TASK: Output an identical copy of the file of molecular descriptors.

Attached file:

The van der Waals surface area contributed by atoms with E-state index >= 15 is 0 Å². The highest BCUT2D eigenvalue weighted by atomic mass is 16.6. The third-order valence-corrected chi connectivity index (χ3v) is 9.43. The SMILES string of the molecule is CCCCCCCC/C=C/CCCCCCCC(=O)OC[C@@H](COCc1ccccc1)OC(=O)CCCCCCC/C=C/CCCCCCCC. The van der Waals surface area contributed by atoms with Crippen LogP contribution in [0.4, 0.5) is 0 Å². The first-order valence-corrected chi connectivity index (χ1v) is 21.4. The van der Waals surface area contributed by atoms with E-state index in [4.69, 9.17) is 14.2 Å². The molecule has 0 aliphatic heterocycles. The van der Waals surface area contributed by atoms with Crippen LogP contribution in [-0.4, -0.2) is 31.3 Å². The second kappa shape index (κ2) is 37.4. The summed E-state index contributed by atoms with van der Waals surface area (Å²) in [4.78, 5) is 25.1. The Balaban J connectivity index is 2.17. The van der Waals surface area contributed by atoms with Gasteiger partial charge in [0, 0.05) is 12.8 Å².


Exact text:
The van der Waals surface area contributed by atoms with E-state index >= 15 is 0 Å². The highest BCUT2D eigenvalue weighted by atomic mass is 16.6. The third-order valence-corrected chi connectivity index (χ3v) is 9.43. The SMILES string of the molecule is CCCCCCCC/C=C/CCCCCCCC(=O)OC[C@@H](COCc1ccccc1)OC(=O)CCCCCCC/C=C/CCCCCCCC. The van der Waals surface area contributed by atoms with Crippen LogP contribution in [0.4, 0.5) is 0 Å². The first-order valence-corrected chi connectivity index (χ1v) is 21.4. The van der Waals surface area contributed by atoms with E-state index in [4.69, 9.17) is 14.2 Å². The molecule has 0 aliphatic heterocycles. The van der Waals surface area contributed by atoms with Crippen LogP contribution in [-0.4, -0.2) is 31.3 Å². The second kappa shape index (κ2) is 37.4. The summed E-state index contributed by atoms with van der Waals surface area (Å²) in [4.78, 5) is 25.1. The Balaban J connectivity index is 2.17. The van der Waals surface area contributed by atoms with Gasteiger partial charge in [0, 0.05) is 12.8 Å².